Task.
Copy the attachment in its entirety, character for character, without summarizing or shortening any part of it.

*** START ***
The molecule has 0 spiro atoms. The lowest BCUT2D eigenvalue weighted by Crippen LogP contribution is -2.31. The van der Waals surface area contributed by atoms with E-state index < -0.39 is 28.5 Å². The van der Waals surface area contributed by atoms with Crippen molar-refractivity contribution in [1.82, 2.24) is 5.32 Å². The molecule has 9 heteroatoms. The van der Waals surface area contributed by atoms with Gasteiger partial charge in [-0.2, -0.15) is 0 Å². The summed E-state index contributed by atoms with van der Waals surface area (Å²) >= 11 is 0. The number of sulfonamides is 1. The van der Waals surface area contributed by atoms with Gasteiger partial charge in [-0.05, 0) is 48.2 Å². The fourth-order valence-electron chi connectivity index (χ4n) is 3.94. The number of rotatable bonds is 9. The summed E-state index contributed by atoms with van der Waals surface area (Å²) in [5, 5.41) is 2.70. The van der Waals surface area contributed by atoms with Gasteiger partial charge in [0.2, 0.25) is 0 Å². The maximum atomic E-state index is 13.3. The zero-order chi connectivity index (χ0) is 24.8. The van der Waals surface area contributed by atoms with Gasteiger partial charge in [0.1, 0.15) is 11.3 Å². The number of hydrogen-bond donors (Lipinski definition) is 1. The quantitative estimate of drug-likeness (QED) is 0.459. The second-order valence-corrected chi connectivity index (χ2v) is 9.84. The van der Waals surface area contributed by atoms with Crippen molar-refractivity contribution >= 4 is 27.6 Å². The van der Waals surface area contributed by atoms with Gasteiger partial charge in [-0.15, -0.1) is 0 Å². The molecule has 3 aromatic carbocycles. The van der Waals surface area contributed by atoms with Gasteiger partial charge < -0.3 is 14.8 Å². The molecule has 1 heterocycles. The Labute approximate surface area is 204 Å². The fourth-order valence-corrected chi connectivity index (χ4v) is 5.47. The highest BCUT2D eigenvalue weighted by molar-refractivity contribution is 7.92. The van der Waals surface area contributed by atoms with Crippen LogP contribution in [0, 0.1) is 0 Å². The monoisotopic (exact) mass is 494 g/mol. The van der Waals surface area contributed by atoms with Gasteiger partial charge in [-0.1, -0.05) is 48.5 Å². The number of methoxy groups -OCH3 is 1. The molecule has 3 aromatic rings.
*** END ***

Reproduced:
The molecule has 0 spiro atoms. The lowest BCUT2D eigenvalue weighted by Crippen LogP contribution is -2.31. The van der Waals surface area contributed by atoms with E-state index < -0.39 is 28.5 Å². The van der Waals surface area contributed by atoms with Crippen molar-refractivity contribution in [1.82, 2.24) is 5.32 Å². The molecule has 9 heteroatoms. The van der Waals surface area contributed by atoms with Gasteiger partial charge in [-0.2, -0.15) is 0 Å². The summed E-state index contributed by atoms with van der Waals surface area (Å²) >= 11 is 0. The number of sulfonamides is 1. The van der Waals surface area contributed by atoms with Gasteiger partial charge in [-0.05, 0) is 48.2 Å². The fourth-order valence-electron chi connectivity index (χ4n) is 3.94. The number of rotatable bonds is 9. The summed E-state index contributed by atoms with van der Waals surface area (Å²) in [5, 5.41) is 2.70. The van der Waals surface area contributed by atoms with Gasteiger partial charge in [0.2, 0.25) is 0 Å². The maximum atomic E-state index is 13.3. The zero-order chi connectivity index (χ0) is 24.8. The van der Waals surface area contributed by atoms with Gasteiger partial charge in [0.1, 0.15) is 11.3 Å². The number of hydrogen-bond donors (Lipinski definition) is 1. The quantitative estimate of drug-likeness (QED) is 0.459. The second-order valence-corrected chi connectivity index (χ2v) is 9.84. The van der Waals surface area contributed by atoms with Crippen molar-refractivity contribution >= 4 is 27.6 Å². The van der Waals surface area contributed by atoms with Gasteiger partial charge in [-0.15, -0.1) is 0 Å². The molecule has 3 aromatic carbocycles. The van der Waals surface area contributed by atoms with Gasteiger partial charge < -0.3 is 14.8 Å². The molecule has 1 heterocycles. The Labute approximate surface area is 204 Å². The fourth-order valence-corrected chi connectivity index (χ4v) is 5.47. The highest BCUT2D eigenvalue weighted by molar-refractivity contribution is 7.92. The van der Waals surface area contributed by atoms with Crippen LogP contribution in [0, 0.1) is 0 Å². The monoisotopic (exact) mass is 494 g/mol. The van der Waals surface area contributed by atoms with Gasteiger partial charge in [-0.1, -0.05) is 48.5 Å². The number of methoxy groups -OCH3 is 1. The molecule has 3 aromatic rings.